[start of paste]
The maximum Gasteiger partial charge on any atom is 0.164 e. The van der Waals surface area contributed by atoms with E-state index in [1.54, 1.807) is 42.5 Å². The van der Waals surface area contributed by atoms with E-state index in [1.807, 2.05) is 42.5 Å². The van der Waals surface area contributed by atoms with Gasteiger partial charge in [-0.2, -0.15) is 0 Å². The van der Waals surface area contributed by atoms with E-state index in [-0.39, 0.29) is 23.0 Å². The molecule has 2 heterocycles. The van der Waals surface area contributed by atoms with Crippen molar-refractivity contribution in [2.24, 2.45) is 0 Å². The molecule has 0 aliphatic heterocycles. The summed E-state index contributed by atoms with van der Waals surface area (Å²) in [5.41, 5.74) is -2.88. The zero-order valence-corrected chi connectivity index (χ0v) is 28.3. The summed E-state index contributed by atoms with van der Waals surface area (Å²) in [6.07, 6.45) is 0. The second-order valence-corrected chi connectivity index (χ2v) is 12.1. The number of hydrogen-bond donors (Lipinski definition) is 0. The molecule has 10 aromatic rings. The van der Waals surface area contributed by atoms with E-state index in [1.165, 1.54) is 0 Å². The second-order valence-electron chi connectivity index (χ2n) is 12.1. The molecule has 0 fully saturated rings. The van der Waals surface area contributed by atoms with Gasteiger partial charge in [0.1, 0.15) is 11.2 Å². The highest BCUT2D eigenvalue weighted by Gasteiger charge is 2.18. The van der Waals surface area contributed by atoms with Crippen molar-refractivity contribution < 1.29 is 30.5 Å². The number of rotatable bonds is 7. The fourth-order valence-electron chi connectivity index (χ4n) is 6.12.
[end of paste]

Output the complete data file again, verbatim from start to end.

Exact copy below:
The maximum Gasteiger partial charge on any atom is 0.164 e. The van der Waals surface area contributed by atoms with E-state index in [1.54, 1.807) is 42.5 Å². The van der Waals surface area contributed by atoms with E-state index in [1.807, 2.05) is 42.5 Å². The van der Waals surface area contributed by atoms with Gasteiger partial charge in [-0.2, -0.15) is 0 Å². The van der Waals surface area contributed by atoms with E-state index in [-0.39, 0.29) is 23.0 Å². The molecule has 2 heterocycles. The van der Waals surface area contributed by atoms with Crippen molar-refractivity contribution in [2.24, 2.45) is 0 Å². The molecule has 0 aliphatic heterocycles. The summed E-state index contributed by atoms with van der Waals surface area (Å²) in [5.41, 5.74) is -2.88. The zero-order valence-corrected chi connectivity index (χ0v) is 28.3. The summed E-state index contributed by atoms with van der Waals surface area (Å²) in [6.07, 6.45) is 0. The second-order valence-corrected chi connectivity index (χ2v) is 12.1. The number of hydrogen-bond donors (Lipinski definition) is 0. The molecule has 10 aromatic rings. The van der Waals surface area contributed by atoms with E-state index in [1.165, 1.54) is 0 Å². The second-order valence-electron chi connectivity index (χ2n) is 12.1. The molecule has 0 fully saturated rings. The van der Waals surface area contributed by atoms with Gasteiger partial charge in [0.1, 0.15) is 11.2 Å². The highest BCUT2D eigenvalue weighted by Gasteiger charge is 2.18. The van der Waals surface area contributed by atoms with Crippen molar-refractivity contribution < 1.29 is 30.5 Å². The number of rotatable bonds is 7. The fourth-order valence-electron chi connectivity index (χ4n) is 6.12.